Getty Images, one of the most prestigious stock image providers in the world, has announced that it will make low-resolution images in its stock image library free for non-commercial use. Anyone with a blog or who would like to illustrate a point on Twitter will be able to take a picture from their library to use, without paying for it.
Commercial use, said the company refers to whether the image is actually used to promote a business, goods or services, or to advertise something. If not, it is a non-commercial use, freeing blogs with ads to go ahead to make use of Getty Images’ stock pictures.
The company would previously have asked for payment. Today, a picture of the Singapore skyline would have cost US$25 for a 72 dpi (screen quality) royalty-free image, ranging to US$1,069 for the same image. Royalty-free images, despite the word ‘free’ in the name, are images that typically have to be purchased once and then can be reused without penalty within the limitations of the agreement, as opposed to images which are purchased for a specific use and duration, such as a three-week advertisement campaign in a newspaper.
The reason, Getty Images said, is the rampant piracy that is occurring. In a post on Flickr, the company said:
“Many of our images are being shared, re-shared and used in this space already, much of it without attribution, watermark or license despite our aggressive and continuing compliance program. Unfortunately, it is not economically viable to pursue individuals for non-commercial use given the cost of enforcement, the exploding extent of unauthorized use, and the reality that individual infringers usually have a limited ability to pay.
“Getty Images’ content is highly relevant to ‘new’ media so we see an increase in our content being used without a license or image credit; often accessed via aggregators such as search engines or from legitimate customers’ websites. As a result, attribution is lost as is our ability to track usage and potentially earn revenue.”
Getty Image’s ’embed’ feature permits free non-commercial use subject to Getty Images’ terms and conditions of use and will eventually wean image users over to paying for images, the company hopes. “Embedding will benefit Getty Images and our contributors by promoting our imagery in digital media, linking to licensing and by setting the stage for engaging new revenue streams. By encouraging non-commercial use and sharing of embedded images in blogs and social media sites, we can actually begin to transform these users into an active digital marketing channel.”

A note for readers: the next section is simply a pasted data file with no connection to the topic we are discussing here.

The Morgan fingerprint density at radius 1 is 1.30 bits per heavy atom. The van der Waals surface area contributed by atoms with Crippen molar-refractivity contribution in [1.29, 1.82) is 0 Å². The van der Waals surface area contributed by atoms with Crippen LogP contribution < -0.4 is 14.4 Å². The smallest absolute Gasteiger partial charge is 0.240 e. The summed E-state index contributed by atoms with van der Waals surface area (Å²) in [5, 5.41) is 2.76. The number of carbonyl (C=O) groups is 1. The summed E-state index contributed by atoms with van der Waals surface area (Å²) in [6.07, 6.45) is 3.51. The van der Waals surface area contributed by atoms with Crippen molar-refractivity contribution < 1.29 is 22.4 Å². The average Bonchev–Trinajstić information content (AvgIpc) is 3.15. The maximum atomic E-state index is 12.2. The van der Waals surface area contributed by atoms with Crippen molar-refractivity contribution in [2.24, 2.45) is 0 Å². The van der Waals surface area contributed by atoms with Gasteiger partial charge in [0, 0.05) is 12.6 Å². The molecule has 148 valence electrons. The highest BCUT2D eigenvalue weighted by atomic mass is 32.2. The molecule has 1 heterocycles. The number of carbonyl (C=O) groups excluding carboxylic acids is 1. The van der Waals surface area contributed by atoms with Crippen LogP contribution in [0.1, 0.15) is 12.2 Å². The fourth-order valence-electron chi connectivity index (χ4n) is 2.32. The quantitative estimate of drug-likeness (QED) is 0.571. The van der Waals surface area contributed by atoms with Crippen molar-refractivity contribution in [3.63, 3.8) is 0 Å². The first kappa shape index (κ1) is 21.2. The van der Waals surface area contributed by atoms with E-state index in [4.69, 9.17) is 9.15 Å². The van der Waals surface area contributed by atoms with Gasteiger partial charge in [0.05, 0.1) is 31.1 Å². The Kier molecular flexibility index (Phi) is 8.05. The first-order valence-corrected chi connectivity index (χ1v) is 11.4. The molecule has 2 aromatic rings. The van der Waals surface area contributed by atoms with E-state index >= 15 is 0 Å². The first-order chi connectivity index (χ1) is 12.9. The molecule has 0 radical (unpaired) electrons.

While Getty Images is right in that it is easy enough to share an existing image around without thinking about attributions or copyrights, and such practices are very common, the truth remains that Getty Images has not been as popular as Shutterstock or iStockPhoto for commercial use.
Both offer cheaper images which are often more suited for corporate use, and their terms and conditions are typically very simple – buy and use anywhere you like. A package from Shutterstock can work out to about US$10 to US$20 for an image that can be used in a brochure. Compare this to US$499 for the equivalent version of the Singapore skyline image on Getty Images.
Getty Images also hopes that the ‘freemium’ business model works out for them – attract users with the free product, then charge for additional features. “When embedding, users are notified that by embedding our images they accept our terms which restrict use, allow us to track use and gives us the right to monetize the embedded image without compensation to the user,” Getty Images said.
Freemium models have indeed been successful, but only if there are no alternatives. In Getty Images’ case, there may be cheaper alternatives out there, and of course the good old screen capture tool as well. While a lot more users will be visiting their stock library, only time will tell whether widespread exposure to its images will indeed lead to more revenue.